Prosthetic (Prosthesis) devices, such as an artificial leg, that replace a part of the body. Prostheses are typically used to replace parts lost by injury (traumatic) or missing from birth (congenital) or to supplement defective body parts. Inside the body, artificial heart valves are in common use with artificial hearts and lungs seeing less common use but under active technology development. Other medical devices and aids that can be considered prosthetics include artificial eyes, palatal obturator, gastric bands, and dentures.
Conventional implantable medical devices designed for brain stimulation are often too rigid and bulky for what is one of the body's softest and most delicate tissues.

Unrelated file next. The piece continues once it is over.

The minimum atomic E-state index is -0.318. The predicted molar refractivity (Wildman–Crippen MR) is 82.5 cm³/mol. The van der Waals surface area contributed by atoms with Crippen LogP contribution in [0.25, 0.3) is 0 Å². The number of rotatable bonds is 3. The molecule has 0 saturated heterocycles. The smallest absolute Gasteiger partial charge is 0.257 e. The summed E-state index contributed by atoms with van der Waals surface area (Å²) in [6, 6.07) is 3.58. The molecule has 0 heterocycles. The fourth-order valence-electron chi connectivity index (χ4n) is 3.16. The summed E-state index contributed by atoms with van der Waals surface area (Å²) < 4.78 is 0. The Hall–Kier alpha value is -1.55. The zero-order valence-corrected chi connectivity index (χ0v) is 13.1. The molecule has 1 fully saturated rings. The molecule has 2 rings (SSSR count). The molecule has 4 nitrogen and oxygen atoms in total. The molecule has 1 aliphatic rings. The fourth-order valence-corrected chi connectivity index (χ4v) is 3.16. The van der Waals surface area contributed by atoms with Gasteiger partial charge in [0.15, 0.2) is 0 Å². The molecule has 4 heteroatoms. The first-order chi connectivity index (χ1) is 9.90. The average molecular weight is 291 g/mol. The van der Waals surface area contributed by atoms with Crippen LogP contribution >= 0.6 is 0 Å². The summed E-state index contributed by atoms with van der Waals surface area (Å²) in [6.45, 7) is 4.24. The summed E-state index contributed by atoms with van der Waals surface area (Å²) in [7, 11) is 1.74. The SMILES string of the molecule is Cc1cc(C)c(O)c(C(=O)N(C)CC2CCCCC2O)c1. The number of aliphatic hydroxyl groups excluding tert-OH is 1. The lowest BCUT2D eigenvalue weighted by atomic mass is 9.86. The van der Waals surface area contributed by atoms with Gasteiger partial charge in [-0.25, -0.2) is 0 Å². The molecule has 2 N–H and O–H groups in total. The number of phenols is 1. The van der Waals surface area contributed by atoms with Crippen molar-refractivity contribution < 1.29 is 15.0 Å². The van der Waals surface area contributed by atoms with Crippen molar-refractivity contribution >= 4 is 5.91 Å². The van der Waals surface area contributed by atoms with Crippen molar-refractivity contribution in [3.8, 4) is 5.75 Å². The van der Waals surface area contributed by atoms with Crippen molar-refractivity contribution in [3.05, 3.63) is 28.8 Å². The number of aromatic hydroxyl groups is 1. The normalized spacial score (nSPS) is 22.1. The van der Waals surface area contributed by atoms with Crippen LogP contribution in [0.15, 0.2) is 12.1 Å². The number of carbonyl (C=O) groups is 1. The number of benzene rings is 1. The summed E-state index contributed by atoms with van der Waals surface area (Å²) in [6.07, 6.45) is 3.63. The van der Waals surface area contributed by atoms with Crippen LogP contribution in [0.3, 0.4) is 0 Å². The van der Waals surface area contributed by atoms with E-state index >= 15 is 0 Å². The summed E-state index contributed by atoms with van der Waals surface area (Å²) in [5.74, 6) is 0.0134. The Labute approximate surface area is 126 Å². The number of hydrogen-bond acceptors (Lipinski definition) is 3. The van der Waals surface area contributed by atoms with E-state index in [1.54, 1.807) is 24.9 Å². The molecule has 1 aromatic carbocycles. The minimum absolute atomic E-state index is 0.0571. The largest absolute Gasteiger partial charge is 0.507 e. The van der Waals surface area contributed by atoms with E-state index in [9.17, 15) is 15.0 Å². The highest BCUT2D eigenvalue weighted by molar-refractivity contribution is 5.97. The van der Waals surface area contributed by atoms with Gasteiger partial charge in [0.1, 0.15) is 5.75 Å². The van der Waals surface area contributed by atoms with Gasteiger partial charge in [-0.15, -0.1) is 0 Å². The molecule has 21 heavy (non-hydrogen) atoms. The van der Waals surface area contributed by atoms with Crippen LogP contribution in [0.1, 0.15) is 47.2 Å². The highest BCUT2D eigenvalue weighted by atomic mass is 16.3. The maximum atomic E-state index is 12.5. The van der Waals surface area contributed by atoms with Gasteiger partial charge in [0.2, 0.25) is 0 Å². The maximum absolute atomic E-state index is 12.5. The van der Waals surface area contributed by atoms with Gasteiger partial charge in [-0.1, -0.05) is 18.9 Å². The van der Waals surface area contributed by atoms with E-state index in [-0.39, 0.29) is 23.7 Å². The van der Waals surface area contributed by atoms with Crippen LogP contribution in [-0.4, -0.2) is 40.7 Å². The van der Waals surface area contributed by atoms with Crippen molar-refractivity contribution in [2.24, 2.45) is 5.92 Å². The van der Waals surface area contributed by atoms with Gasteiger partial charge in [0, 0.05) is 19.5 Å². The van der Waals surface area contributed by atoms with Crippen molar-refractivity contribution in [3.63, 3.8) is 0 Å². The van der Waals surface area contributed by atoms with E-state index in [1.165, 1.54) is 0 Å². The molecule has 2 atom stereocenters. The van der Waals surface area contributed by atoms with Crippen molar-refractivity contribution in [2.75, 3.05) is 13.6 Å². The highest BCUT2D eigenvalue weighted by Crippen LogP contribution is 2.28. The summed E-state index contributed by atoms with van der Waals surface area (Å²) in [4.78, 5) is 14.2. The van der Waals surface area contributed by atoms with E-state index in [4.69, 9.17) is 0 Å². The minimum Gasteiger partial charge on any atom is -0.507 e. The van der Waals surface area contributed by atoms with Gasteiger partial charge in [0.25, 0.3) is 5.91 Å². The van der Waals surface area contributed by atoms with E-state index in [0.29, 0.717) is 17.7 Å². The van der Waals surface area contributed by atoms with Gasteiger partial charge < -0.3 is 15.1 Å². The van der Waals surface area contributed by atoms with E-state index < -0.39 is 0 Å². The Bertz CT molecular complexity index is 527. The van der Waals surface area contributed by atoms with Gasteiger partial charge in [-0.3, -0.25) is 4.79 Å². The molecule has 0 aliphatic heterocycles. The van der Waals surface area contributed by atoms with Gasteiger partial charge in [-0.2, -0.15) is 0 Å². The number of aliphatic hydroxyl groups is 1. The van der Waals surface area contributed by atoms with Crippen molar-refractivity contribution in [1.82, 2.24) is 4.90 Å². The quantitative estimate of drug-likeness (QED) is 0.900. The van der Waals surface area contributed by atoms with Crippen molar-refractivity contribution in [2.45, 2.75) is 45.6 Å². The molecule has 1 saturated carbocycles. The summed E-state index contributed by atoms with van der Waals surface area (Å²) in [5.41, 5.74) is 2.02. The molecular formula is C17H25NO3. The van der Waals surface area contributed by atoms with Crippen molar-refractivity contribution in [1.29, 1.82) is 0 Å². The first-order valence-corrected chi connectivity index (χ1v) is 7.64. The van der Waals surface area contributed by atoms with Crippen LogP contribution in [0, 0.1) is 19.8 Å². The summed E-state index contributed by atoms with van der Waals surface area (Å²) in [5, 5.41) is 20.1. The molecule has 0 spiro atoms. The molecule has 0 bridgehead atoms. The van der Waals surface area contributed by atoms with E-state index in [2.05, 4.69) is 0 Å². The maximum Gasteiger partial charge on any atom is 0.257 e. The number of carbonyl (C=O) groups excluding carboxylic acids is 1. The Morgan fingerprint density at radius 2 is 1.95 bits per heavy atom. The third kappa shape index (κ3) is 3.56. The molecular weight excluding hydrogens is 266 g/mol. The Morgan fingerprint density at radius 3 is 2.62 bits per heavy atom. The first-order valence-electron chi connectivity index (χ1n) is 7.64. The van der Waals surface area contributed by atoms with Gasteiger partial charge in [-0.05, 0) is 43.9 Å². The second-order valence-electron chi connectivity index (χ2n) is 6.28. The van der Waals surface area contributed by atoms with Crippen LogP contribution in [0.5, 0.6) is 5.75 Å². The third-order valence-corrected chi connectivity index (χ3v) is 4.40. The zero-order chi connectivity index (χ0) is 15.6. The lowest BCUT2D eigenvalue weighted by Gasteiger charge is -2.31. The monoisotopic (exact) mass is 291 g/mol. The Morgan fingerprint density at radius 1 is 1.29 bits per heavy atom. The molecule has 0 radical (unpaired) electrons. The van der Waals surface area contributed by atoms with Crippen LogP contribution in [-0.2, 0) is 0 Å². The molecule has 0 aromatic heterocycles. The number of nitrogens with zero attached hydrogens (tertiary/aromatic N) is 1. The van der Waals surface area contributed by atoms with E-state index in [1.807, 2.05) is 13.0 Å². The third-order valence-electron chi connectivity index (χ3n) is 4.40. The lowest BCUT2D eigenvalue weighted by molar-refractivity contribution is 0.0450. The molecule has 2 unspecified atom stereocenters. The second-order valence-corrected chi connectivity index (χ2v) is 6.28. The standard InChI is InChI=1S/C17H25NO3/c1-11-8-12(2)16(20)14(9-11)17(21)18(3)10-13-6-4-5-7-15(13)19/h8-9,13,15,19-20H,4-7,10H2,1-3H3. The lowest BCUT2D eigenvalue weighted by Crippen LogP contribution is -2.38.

Researchers have developed a new type of neural implant that could restore limb function to amputees and others who have lost the use of their arms or legs.
No two hearts beat alike. The size and shape of the the heart can vary from one person to the next. These differences can be particularly pronounced for people living with heart disease, as their hearts and major vessels work harder to overcome any compromised function.
Scientists have developed the first “living medicine” to treat antibiotic-resistant bacteria thriving on medical implants’ surfaces.
A new, groundbreaking study from the University of Bergen (UiB) shows that a patients' own stem cells can be used to grow new bone. This can potentially help millions of people who are partially edentulous and have insufficient bone for the placement of dental implants.